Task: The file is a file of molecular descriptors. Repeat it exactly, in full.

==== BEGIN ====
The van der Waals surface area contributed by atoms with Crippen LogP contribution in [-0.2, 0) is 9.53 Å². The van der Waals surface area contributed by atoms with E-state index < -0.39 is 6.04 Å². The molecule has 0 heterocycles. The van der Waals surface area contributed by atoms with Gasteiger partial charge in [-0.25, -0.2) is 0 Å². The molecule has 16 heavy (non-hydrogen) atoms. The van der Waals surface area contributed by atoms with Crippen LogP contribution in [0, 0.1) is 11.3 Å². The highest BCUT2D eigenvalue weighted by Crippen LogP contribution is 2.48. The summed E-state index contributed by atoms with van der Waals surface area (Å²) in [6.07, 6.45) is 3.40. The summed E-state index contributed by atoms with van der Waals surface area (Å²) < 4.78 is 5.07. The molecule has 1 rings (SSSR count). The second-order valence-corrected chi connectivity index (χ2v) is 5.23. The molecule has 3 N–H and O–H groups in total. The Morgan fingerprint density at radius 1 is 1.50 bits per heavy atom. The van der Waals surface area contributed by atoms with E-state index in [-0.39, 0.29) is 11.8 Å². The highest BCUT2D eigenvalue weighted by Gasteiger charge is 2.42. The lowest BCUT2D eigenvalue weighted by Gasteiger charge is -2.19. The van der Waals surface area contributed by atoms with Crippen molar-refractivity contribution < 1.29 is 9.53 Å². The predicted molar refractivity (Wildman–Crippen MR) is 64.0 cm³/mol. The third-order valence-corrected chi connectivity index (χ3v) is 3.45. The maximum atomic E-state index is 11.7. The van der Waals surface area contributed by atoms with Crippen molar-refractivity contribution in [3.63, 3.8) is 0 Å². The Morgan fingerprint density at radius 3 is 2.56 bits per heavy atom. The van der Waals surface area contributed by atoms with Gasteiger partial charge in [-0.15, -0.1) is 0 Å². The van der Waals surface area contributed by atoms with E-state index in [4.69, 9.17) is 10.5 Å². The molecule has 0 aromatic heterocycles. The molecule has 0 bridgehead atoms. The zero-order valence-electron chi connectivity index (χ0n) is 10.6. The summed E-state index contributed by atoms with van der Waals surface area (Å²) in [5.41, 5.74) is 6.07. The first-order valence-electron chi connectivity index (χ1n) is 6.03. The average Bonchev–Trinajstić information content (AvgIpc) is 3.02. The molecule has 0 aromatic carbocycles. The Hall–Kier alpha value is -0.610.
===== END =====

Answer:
The van der Waals surface area contributed by atoms with Crippen LogP contribution in [-0.2, 0) is 9.53 Å². The van der Waals surface area contributed by atoms with E-state index < -0.39 is 6.04 Å². The molecule has 0 heterocycles. The van der Waals surface area contributed by atoms with Gasteiger partial charge in [-0.25, -0.2) is 0 Å². The molecule has 16 heavy (non-hydrogen) atoms. The van der Waals surface area contributed by atoms with Crippen LogP contribution in [0, 0.1) is 11.3 Å². The highest BCUT2D eigenvalue weighted by Crippen LogP contribution is 2.48. The summed E-state index contributed by atoms with van der Waals surface area (Å²) in [6.07, 6.45) is 3.40. The summed E-state index contributed by atoms with van der Waals surface area (Å²) < 4.78 is 5.07. The molecule has 1 rings (SSSR count). The second-order valence-corrected chi connectivity index (χ2v) is 5.23. The molecule has 3 N–H and O–H groups in total. The Morgan fingerprint density at radius 1 is 1.50 bits per heavy atom. The van der Waals surface area contributed by atoms with E-state index in [-0.39, 0.29) is 11.8 Å². The highest BCUT2D eigenvalue weighted by Gasteiger charge is 2.42. The lowest BCUT2D eigenvalue weighted by Gasteiger charge is -2.19. The van der Waals surface area contributed by atoms with Crippen molar-refractivity contribution < 1.29 is 9.53 Å². The predicted molar refractivity (Wildman–Crippen MR) is 64.0 cm³/mol. The third-order valence-corrected chi connectivity index (χ3v) is 3.45. The maximum atomic E-state index is 11.7. The van der Waals surface area contributed by atoms with Crippen molar-refractivity contribution in [3.63, 3.8) is 0 Å². The Morgan fingerprint density at radius 3 is 2.56 bits per heavy atom. The van der Waals surface area contributed by atoms with Gasteiger partial charge in [-0.15, -0.1) is 0 Å². The van der Waals surface area contributed by atoms with E-state index in [4.69, 9.17) is 10.5 Å². The molecule has 0 aromatic heterocycles. The molecule has 0 bridgehead atoms. The zero-order valence-electron chi connectivity index (χ0n) is 10.6. The summed E-state index contributed by atoms with van der Waals surface area (Å²) in [5.41, 5.74) is 6.07. The first-order valence-electron chi connectivity index (χ1n) is 6.03. The average Bonchev–Trinajstić information content (AvgIpc) is 3.02. The molecule has 0 aromatic carbocycles. The Hall–Kier alpha value is -0.610.